Alexander Kniazev

Alexander Kniazev

Real successor of Mstilav Rostropovitch, Alexander Kniazev studied the cello at the Moscow Conservatory under Alexander Fedorchenko and learnt to play the organ under the famous Miss G. Kozlova. 


He won the International Cello contest of G. Cassado, the International contest of chamber music of Trapani and the International contest of Pretoria (UNISA) in South Africa.


Alexander Kniazev has played under conductors like: E. Svetlanov, Y. Temirkanov,

M. Rostropovitch, Y. Bashmet, V. Fedoseyev, M. Shostakovitch, N. Järvi and K. Mazur. He has also played with the Royal Philharmonic of London, the Bavarian Radio Orchestra, the Göteborg Symphonic, The Den Haag Residentie Orchestra, the Orchestre National de France and the Prague Philharmonic…


He was also invited at the Moscow festival “Les soirées de Décembre”, which was organised by S. Richter, who has influenced him a lot.


His partners in chamber music are Brigitte Engerer, Evgeny Kissin, Vadim Repin, Plamena Mangova, Boris Berezovsky, Dmitri Makhtin and Nikolaï Lugansky.


Alexander Kniazev also performed as a trio with Boris Berezovsky and Dmitri Makhtin on the prestigious scenes of the Concertgebouw (Amsterdam), of the Brussels Palace of Fine Arts, at the London Wigmore Hall, at the Salzburg Festival, and performed at the Lincoln Center of New York, the Musikverein of Vienna with Vladimir Fedoseyev, the Dvorak concerto at the Salle Pleyel of Paris, and the Montpellier festival with Evgeny Kissin and Silvia Marcovici. In 2010, Alexander Kniazev peformed the six Bach suites at the Philharmonia of St Petersbourg.


The Trio also recorded a DVD dedicated to Tchaïkovsky with the pieces for piano, violin and cello, and the Trio Elégiaque « A la mémoire d’un grand artiste ». This DVD was awarded the « Diapason d’or ».


His Ernest Bloch CD, « Schelomo », which was recorded with the Russian State Symphonic Orchestra /Maestro Svetlanov, was highly acclaimed by the International musical press. Furthermore, his « Max Reger » CD was chosen amongst the best by the French music magazine « Répertoire ».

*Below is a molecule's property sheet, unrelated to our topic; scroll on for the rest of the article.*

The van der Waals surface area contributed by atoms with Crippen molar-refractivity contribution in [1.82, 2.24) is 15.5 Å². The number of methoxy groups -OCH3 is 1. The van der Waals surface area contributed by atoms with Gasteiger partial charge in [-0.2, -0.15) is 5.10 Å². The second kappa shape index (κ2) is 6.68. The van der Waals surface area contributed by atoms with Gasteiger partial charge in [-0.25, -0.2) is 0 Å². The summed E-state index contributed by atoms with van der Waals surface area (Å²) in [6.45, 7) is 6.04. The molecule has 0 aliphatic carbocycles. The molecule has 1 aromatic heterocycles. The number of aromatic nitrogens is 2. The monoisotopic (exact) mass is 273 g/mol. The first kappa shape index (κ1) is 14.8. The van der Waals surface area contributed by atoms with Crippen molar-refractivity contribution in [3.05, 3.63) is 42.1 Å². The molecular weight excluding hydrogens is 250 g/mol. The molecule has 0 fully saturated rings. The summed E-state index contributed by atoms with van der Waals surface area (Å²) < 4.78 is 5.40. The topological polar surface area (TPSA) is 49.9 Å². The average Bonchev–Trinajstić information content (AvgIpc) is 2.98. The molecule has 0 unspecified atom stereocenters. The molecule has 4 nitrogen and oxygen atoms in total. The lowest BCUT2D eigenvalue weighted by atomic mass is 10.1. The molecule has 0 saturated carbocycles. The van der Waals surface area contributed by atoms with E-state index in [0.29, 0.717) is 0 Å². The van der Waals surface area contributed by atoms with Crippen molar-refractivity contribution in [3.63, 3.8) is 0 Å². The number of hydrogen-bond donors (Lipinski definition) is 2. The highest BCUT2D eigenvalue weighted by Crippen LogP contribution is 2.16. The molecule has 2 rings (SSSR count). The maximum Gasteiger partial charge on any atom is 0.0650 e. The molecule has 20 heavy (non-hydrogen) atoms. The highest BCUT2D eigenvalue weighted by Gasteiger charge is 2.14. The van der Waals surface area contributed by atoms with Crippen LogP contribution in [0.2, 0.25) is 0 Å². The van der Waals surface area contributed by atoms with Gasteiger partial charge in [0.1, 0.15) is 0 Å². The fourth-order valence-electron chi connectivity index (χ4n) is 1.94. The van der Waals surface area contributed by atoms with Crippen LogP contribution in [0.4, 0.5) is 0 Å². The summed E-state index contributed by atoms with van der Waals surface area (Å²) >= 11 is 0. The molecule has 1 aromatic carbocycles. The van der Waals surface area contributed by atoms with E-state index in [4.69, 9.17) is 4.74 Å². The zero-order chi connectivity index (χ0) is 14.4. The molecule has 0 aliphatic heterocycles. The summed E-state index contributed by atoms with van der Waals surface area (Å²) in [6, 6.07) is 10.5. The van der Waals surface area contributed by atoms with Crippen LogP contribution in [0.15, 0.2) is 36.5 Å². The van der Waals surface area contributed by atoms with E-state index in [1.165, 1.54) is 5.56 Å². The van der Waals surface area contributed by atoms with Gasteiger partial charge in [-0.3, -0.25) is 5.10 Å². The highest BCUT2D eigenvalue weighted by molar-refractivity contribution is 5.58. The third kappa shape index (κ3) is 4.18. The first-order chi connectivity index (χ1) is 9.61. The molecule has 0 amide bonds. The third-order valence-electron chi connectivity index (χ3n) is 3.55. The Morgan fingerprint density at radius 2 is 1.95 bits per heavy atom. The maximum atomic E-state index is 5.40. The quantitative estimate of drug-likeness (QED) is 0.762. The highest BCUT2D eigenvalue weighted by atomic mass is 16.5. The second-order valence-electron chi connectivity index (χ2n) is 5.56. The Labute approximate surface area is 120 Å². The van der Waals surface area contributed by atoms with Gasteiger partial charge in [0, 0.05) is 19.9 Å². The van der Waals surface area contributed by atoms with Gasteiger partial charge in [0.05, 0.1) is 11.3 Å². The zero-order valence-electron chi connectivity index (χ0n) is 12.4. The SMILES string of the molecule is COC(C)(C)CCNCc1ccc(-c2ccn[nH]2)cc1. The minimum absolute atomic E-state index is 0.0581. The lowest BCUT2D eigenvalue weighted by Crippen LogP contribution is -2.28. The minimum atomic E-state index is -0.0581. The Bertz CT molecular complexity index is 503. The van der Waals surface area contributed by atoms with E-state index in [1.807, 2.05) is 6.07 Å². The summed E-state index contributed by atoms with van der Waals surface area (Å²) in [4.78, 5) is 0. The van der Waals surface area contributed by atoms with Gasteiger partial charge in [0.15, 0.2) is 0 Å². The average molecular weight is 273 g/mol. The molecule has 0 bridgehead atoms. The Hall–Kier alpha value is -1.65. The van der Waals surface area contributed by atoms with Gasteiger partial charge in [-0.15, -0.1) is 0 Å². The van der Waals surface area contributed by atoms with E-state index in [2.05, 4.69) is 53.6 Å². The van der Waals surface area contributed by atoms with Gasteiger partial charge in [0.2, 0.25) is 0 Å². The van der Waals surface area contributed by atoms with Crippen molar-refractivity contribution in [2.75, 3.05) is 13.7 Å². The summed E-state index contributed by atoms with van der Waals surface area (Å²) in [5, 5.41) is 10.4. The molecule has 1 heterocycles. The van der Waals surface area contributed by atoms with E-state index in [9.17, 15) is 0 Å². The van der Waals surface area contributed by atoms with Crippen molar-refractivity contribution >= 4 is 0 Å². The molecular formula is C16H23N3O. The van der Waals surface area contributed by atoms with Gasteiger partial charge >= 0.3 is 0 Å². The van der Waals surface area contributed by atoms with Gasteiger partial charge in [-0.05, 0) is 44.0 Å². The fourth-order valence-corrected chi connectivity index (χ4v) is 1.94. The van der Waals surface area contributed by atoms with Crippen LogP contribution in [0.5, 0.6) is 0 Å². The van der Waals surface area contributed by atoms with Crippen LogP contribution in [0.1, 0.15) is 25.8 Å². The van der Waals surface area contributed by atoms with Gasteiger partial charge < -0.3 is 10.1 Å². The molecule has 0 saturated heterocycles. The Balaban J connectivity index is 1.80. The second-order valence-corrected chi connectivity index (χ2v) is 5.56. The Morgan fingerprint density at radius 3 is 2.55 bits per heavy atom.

Recordings with Warner Classics International include a CD of the Bach cello suites, the Shostakovitch Trio n°2 and the Rachmaninov Trio Elégiaque with Boris Berezovsky and Dmitri Makhtin, which was awarded the « Gramophone prize », the « Diapason d’Or » and the « Echo Award».


On the same label, Alexander Kniazev also recorded a Tchaïkovsky album with the Chamber Orchestra of Moscow/Constantin Orbelian including the Variations Rococo, Andante Cantabile and Romances, and the two Mendelssohn trios with Dmitri Makhtin and Boris Berezovsky  which were awarded the « Echo Award».


Lontano /Warner Classics International are releasing in March 2009 the Dvorak cello concerto with the Tchaïkovsky Symphony Orchestra of Moscow, and Vladimir Fedoseyev and went on an European tour with the same programme.


His forthcoming projects include, among other, concerts : at the Musikverein of Vienna and in Germany with the Tchaikovsky Symphony Orchestra of Moscow and Maestro Fedoseyev, at the Cité de la Musique of Paris with the pianist Plamena Mangova, in London with the Philharmonia and Maestro Vedernikov, at the Folle Journée of Nantes and Tokyo… He will also play with Evgeny Kissin and Martha Argerich, for the 40th anniversary of Mr Kissin, in October in Japan and in January in Paris.


Date Last Edited: 16/03/2012
Not to be altered without permission. Please destroy all previous biographical material.
CD Cello Suits Bach


"Throwing the 'authentic' rule-book clean out of the window, Kniazev responds to these radiant masterpieces with an individuality and poetic resource that feel akin to how the early Romantic masters must have responded to Bach's music, following Mendelssohn's trail-blazing performance of the St. Matthew Passion in Leipzig."
Julian Haylock (International Record Review) 
"Kniazev is an artist who possesses great musicality, an original turn of mind and a formidably accomplished technique. His playing of the Prelude ofthe G minor Suite is brisker, more lightly bowed and more elegantly phrased than any other performance that I have heard."
Nicholas Anderson (BBC Music)